However, the unifying task of aborting the white supremacist thought from the mass consciousness of the Black community remained constant. All the different ideologies of Black Nationalism shared in this task; they all sought to free the minds of Black people. Liberating Black minds from the damaging double consciousness was a shared action among the theorist, writers, painters, dancers, and musicians of the Black Arts Movement. The writers and theorist of the Black Arts Movement were united in their attack on the double consciousness that plagued Black Americans.
Bracey, John, H. Sonia Sanchez and James Smethurst, editors. SOS-Calling All Black People – A Black Arts Movement Reader. University of Massachusetts Press. 2014.
Brown, Scot. Fighting for Us. New York University Press. 2003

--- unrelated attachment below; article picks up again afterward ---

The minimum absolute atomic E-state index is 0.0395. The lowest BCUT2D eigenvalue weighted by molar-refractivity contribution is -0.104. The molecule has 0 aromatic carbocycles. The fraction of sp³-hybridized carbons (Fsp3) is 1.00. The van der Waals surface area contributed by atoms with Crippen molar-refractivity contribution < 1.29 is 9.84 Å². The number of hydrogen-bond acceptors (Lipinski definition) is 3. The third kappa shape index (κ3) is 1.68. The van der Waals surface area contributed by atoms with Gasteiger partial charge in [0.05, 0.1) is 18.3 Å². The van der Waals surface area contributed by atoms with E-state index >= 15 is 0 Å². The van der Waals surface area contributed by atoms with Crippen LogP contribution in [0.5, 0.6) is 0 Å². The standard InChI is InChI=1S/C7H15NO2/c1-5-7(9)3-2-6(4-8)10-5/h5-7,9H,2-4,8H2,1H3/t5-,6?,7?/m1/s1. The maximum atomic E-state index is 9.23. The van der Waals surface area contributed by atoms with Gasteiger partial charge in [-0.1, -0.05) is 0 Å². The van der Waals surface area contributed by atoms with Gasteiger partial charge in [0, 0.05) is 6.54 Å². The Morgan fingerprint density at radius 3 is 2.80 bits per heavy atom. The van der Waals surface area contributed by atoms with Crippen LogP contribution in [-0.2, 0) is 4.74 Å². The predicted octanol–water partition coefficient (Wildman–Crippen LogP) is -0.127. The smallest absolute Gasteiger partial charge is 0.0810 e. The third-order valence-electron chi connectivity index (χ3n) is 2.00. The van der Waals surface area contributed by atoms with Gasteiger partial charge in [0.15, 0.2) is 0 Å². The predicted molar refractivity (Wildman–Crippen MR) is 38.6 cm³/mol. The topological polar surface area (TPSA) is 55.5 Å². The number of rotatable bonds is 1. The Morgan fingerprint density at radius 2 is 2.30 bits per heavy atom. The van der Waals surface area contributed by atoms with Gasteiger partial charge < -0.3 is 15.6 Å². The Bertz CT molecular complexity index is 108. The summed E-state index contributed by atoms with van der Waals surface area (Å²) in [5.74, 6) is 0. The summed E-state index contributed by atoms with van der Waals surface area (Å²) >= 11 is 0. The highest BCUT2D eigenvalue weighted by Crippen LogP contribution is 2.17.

Clinton, George. “Free Your…” Westbound Records. 1979.
Napier, Winston, editor. African American Literary Theory – A Reader. New York University Press. 2000
Neal, Larry. Visions of a Liberated Future: Black Arts Movement Writings. Basic Books. 1993
“Negritude Movement.” BlackPast.org. n.d. http://www.blackpast.org/gah/negritude-movement.
Salaam, Kalamu Ya. The Magic of JuJu: an Appreciation of the Black Arts Movement. Third World Press. 2016.
Smethurst, James, E. The Black Arts Movement: Literary Nationalism in the 1960s and 1970s. The University of North Carolina Press. 2005.